We are fortunate to live on ten acres of rural land. Most of it is second-growth forest, but I believe a bit along the edge of the creek may never have been cultivated. Some of my favorite memories are of walking in the woods with my uncle leading the way, so it wasn’t long after we moved here that I started carving paths through the woods. Carving is probably too strong a word–I discovered deer trails already there and widened them for human feet.
(Read more about the Secret Garden here.) And since one of the pleasures of walking in the woods is discovering wildflowers as I stroll, it wasn’t long before I was adding more to what was already there. My focus has been on plants native to the northeast of North America, especially if I’ve already seen them growing locally.I’ve planted it in several spots in the Secret Garden. The Lady Bird Johnson Wildflower Center says it’s hardy to USDA Zone 6, but it’s been growing fine in my cold Zone 5 garden. And since we live on the Allegheny Plateau, I like that it’s called Allegheny spurge. I always try to match the habitat that the plants naturally grow in. I had noticed that hobblebush grows in patches of spring sunlight near the creek, so I picked a similar spot along our side creek. I use a 3-in-1 chicken wire cloche from Gardener’s Supply (affiliate link) to protect it from deer and rodents. It’s kind of pricey, but it’s more attractive than anything I’ve been able to fashion myself. I didn’t realize when I planted them that swamp azalea likes really moist soil, but not an actual swamp. The two I planted in the wettest part of the Secret Garden didn’t make it. I planted the third one at the edge of that wet area and it’s thriving. I can hardly wait to see it bloom! You’ve probably noticed those yellow tent stakes. I buy the cheapest ones I can find and use them to mark plants that I don’t want to lose track of. As you’ve probably noticed, many of these plants don’t look like much when they’re out of bloom. Many more of my favorites go dormant, leaving no evidence that they even exist above ground. I wouldn’t want to dig up a trillium by mistake, and the tent stake lets me know something special is in that spot–even if I can’t see it. This has an actual cage of chicken wire around it, which is overkill–way larger than the little baby tree. But Gardener’s Supply didn’t sell those cloches back then, and I was paranoid about deer. But the bloom on it was always rather scraggly. ‘Cloud 9’ is reputed to have the cold-hardiest buds of any flowering dogwood cultivar. I planted it on the far bank of the back creek, so we can see it from our deck when it blooms. There are next year’s flower buds on it, so–fingers crossed!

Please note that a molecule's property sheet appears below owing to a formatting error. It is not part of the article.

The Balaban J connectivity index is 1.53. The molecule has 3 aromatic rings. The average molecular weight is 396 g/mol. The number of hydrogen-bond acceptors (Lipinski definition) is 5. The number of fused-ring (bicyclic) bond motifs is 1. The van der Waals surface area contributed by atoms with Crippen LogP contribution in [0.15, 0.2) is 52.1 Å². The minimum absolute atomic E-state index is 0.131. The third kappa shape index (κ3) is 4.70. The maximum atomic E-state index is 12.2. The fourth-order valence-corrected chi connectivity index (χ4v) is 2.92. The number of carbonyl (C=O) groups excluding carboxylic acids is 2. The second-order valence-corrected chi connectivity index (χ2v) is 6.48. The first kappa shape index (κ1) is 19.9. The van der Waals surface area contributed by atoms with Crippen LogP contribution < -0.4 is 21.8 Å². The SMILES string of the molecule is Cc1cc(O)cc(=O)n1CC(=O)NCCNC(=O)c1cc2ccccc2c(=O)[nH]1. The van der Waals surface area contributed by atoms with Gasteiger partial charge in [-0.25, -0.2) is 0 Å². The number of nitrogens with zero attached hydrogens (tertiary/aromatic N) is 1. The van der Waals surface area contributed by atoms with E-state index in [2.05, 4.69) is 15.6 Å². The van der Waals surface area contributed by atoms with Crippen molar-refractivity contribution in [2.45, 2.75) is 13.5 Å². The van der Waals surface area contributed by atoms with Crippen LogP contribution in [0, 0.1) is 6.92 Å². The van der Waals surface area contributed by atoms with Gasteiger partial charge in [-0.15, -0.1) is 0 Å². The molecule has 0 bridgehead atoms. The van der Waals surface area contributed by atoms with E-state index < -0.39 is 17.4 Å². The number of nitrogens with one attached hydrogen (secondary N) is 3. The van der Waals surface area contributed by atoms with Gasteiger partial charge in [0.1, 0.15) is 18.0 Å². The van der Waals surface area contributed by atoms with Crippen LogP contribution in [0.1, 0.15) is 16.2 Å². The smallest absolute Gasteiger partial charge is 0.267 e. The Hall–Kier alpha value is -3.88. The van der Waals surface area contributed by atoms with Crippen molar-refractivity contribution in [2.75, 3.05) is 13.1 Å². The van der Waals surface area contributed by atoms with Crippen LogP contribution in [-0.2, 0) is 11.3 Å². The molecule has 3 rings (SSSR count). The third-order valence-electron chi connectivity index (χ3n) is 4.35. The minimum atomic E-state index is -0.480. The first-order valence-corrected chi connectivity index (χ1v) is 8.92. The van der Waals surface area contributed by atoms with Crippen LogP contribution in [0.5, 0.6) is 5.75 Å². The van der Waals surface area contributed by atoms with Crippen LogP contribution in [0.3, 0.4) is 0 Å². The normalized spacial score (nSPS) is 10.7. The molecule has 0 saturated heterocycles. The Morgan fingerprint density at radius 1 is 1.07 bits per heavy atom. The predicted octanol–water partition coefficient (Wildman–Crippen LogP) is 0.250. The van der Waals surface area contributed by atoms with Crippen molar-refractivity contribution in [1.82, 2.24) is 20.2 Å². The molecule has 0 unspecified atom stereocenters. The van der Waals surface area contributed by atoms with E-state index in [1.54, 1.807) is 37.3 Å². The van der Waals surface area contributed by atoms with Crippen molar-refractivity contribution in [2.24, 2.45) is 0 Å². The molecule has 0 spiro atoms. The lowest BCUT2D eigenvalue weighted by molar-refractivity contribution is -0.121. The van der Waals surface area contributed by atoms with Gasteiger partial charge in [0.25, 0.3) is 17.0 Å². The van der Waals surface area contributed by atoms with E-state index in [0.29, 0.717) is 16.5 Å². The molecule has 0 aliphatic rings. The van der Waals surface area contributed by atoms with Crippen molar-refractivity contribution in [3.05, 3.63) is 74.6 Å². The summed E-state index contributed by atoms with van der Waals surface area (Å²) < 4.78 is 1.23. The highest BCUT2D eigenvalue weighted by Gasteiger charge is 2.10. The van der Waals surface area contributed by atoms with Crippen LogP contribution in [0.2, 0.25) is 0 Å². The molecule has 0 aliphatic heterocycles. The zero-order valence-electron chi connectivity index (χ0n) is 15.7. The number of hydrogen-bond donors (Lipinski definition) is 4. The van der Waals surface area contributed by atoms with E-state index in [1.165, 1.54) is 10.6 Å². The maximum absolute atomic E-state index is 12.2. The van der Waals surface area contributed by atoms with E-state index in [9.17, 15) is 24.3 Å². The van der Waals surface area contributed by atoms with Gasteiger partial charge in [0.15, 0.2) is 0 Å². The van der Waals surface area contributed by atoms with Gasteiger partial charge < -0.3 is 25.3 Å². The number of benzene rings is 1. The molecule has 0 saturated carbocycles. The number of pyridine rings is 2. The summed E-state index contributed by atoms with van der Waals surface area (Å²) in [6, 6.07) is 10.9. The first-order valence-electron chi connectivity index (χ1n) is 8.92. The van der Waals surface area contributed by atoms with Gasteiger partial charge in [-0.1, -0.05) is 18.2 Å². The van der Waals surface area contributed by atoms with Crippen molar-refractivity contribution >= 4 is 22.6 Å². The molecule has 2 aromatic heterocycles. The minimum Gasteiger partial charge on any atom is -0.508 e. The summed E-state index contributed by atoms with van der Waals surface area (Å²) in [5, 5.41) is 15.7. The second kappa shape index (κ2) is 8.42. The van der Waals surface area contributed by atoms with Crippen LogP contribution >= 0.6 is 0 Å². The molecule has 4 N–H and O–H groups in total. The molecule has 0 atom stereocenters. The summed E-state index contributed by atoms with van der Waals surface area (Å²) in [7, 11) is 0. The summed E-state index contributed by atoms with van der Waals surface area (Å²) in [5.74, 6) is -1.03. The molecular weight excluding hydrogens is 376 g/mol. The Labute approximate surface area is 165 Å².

Improving on nature–really?
Some would say that you can’t improve on Nature. Maybe that’s true of completely undisturbed land, but this is second-growth forest. The original trees were cut down to make pasture for cows. The land around us was modified before I showed up. I admit it: it’s not natural. It’s a further extension of my garden, a very naturalistic garden, a managed wildness. I find it improved, because I am adding plants I approve of. And I’m not only adding plants–I’m also removing invasive plants, clipping branches that interfere with walking the paths, and removing dead logs that block the trails. I will be very happy if the plants I have added become self-sustaining, incorporated into the habitat that is already there. I already get such joy from wandering around, taking note of changes and envisioning even greater beauty in the future.
Posted for Wildflower Wednesday, created by Gail of Clay and Limestone, to share wildflowers/native plants no matter where you garden in the blogosphere. “It doesn’t matter if we sometimes show the same plants. How they grow and thrive in your garden is what matters most. It’s always the fourth Wednesday of the month!”